Must universality of human rights give in to cultural pluralism?
Over the past decades, universality as the cornerstone of human rights has been constantly challenged by non-western societies. Legitimacy and western political hegemony intent are the underlying grounds. In the battle between universality and cultural relativism, which one should prevail?
Universality stems from the perception that human rights are inherent to human dignity, i.e., since they originate in the condition of being a human person they apply to everyone everywhere, regardless of location, ideology, culture and so forth. In this context, the UDHR deems universality as an aspiration for ‘a common standard of achievement for all peoples and all nations’, which entails the belief that human rights shall be realised ‘without distinction of any kind’ (cf. Article 2). The principle of non-discrimination is therefore a corollary of human dignity - if ‘all human beings are born equal in dignity’ (cf. Article 1), they should enjoy equal rights - hence universality of human rights, solely determined by human dignity.
In this connection, legitimacy of human rights has been called into question due to its inspirational roots in western values and “lessons learned”. These critiques claim the lack of recognition of non-western values within the human rights system, thereby making human rights unsuitable to these societies. In addition, it is argued that human rights are an imposed alien concept masking a western political hegemony objective, designed to favour liberal democracies instead of respecting different governing systems. Lastly, the cultural relativism discourse culminates with the claim that human rights standards, as conceived in western states, are intrinsically undermining regional identity.
However, universality must not be regarded as an imposition of certain conducts for realising human rights, ultimately oppressing non-western societies. Rather, universality is the aim which all governments should strive for: the promotion of human dignity, which is in turn common to all states regardless of which approach is taken. It is true that universality of human rights was occasionally used under not-so-dignified pretexts, but on the other hand it cannot be maintained that its purpose became its own distortion – fostering political models instead of human dignity.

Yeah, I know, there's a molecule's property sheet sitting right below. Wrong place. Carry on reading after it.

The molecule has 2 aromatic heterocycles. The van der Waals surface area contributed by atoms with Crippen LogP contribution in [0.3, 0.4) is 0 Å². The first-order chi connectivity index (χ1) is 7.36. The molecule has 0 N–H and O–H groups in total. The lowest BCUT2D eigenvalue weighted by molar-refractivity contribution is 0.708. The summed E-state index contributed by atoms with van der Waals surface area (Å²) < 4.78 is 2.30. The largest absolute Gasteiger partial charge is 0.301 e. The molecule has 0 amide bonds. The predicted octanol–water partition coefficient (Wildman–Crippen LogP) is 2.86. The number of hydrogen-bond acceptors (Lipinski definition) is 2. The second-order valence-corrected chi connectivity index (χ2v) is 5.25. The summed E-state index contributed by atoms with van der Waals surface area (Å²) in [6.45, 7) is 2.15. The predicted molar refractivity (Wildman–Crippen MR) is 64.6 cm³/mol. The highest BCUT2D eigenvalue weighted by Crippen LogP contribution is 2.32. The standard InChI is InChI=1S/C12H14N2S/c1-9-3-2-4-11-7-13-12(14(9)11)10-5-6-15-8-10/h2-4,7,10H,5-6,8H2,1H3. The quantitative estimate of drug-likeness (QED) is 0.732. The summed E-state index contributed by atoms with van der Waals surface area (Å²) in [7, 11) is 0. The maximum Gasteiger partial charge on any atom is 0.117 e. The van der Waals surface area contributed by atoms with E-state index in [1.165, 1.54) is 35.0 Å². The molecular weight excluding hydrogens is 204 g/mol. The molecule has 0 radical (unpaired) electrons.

Besides, culture is a dynamic reality – it evolves through people, rather than it is a strict set of values imposed on people. Therefore, culture cannot be invoked as a justification for practices which consist of violations of human rights. Conversely, it shall treasure a people’s identity and never exist at the expense of human dignity.
Accordingly, the realisation of human rights need not to be a unipolar concept. Every society must pursue its political choices while accommodating human rights standards. In this context, culture shall provide the setting in which human dignity (as the universal value) has to be interpreted and integrated. To this end a bottom-up approach based on a constructive dialogue between different cultures aimed at raising awareness on how human rights are being dealt with in other contexts must be promoted, coupled with a dialogue within the members of a community to foster the inclusion of experiences of its members in shaping culture to accommodate human dignity in policy-making.
It is thereby paramount to have an effective system of human rights protection in place, designed in accordance with the characteristics of the society it intends to serve and able to foster an adequate setting for an individual to accomplish personal realisation. Consequently, human-rights can be regionally-flavoured, but culture shall not be used as a ground to justify the lack of protection within that region.
A case in point is the practice of Ubuntu in South Africa as a restorative justice mechanism, as opposed to an ordinary lawsuit in retributive systems. As long as victims are given the chance to seek for effective remedy, regardless of the shape it takes, human rights are being protected.
Above all, universality can be accomplished if states adopt a human rights culture by placing human dignity as the crosscutting pillar between regions, thus reconciling culture with the substance of human rights. In doing so, universality does not conflict with culture - if humans make culture, then human dignity must be the universal benchmark for all cultures.
| This blog was written by Rita Raposo Telo Major, she won the first prize with her blog,
in a student blog competition organized by the Maastricht Centre for Human Rights.
More blogs on Law Blogs Maastricht